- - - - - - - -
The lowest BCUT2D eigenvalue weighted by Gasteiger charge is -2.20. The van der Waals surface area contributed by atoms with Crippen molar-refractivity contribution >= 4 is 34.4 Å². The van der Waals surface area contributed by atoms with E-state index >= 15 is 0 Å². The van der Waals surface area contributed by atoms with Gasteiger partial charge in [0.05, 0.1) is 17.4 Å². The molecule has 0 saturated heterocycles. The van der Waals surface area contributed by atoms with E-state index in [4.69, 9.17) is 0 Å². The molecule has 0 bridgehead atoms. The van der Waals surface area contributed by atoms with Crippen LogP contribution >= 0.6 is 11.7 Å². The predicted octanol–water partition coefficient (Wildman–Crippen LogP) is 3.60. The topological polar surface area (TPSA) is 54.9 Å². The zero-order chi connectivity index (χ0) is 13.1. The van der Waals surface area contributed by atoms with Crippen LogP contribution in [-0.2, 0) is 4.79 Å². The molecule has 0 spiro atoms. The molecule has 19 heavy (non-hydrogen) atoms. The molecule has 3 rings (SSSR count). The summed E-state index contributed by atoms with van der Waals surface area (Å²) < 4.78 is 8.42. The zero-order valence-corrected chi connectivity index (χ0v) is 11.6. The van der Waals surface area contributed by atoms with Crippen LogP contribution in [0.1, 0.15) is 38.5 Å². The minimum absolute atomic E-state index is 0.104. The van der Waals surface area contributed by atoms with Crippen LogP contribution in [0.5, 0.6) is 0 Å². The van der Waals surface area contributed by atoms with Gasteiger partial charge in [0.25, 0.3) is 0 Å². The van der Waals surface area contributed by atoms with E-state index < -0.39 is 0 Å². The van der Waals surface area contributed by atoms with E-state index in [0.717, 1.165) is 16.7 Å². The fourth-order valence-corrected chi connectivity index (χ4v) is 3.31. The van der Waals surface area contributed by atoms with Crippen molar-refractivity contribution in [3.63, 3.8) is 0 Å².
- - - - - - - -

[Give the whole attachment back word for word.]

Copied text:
The lowest BCUT2D eigenvalue weighted by Gasteiger charge is -2.20. The van der Waals surface area contributed by atoms with Crippen molar-refractivity contribution >= 4 is 34.4 Å². The van der Waals surface area contributed by atoms with E-state index >= 15 is 0 Å². The van der Waals surface area contributed by atoms with Gasteiger partial charge in [0.05, 0.1) is 17.4 Å². The molecule has 0 saturated heterocycles. The van der Waals surface area contributed by atoms with E-state index in [4.69, 9.17) is 0 Å². The molecule has 0 bridgehead atoms. The van der Waals surface area contributed by atoms with Crippen LogP contribution >= 0.6 is 11.7 Å². The predicted octanol–water partition coefficient (Wildman–Crippen LogP) is 3.60. The topological polar surface area (TPSA) is 54.9 Å². The zero-order chi connectivity index (χ0) is 13.1. The van der Waals surface area contributed by atoms with Crippen LogP contribution in [-0.2, 0) is 4.79 Å². The molecule has 0 spiro atoms. The molecule has 19 heavy (non-hydrogen) atoms. The molecule has 3 rings (SSSR count). The summed E-state index contributed by atoms with van der Waals surface area (Å²) < 4.78 is 8.42. The zero-order valence-corrected chi connectivity index (χ0v) is 11.6. The van der Waals surface area contributed by atoms with Crippen LogP contribution in [0.1, 0.15) is 38.5 Å². The minimum absolute atomic E-state index is 0.104. The van der Waals surface area contributed by atoms with Crippen LogP contribution in [0.5, 0.6) is 0 Å². The van der Waals surface area contributed by atoms with Gasteiger partial charge in [0.25, 0.3) is 0 Å². The van der Waals surface area contributed by atoms with E-state index < -0.39 is 0 Å². The van der Waals surface area contributed by atoms with E-state index in [0.717, 1.165) is 16.7 Å². The fourth-order valence-corrected chi connectivity index (χ4v) is 3.31. The van der Waals surface area contributed by atoms with Crippen molar-refractivity contribution in [3.63, 3.8) is 0 Å².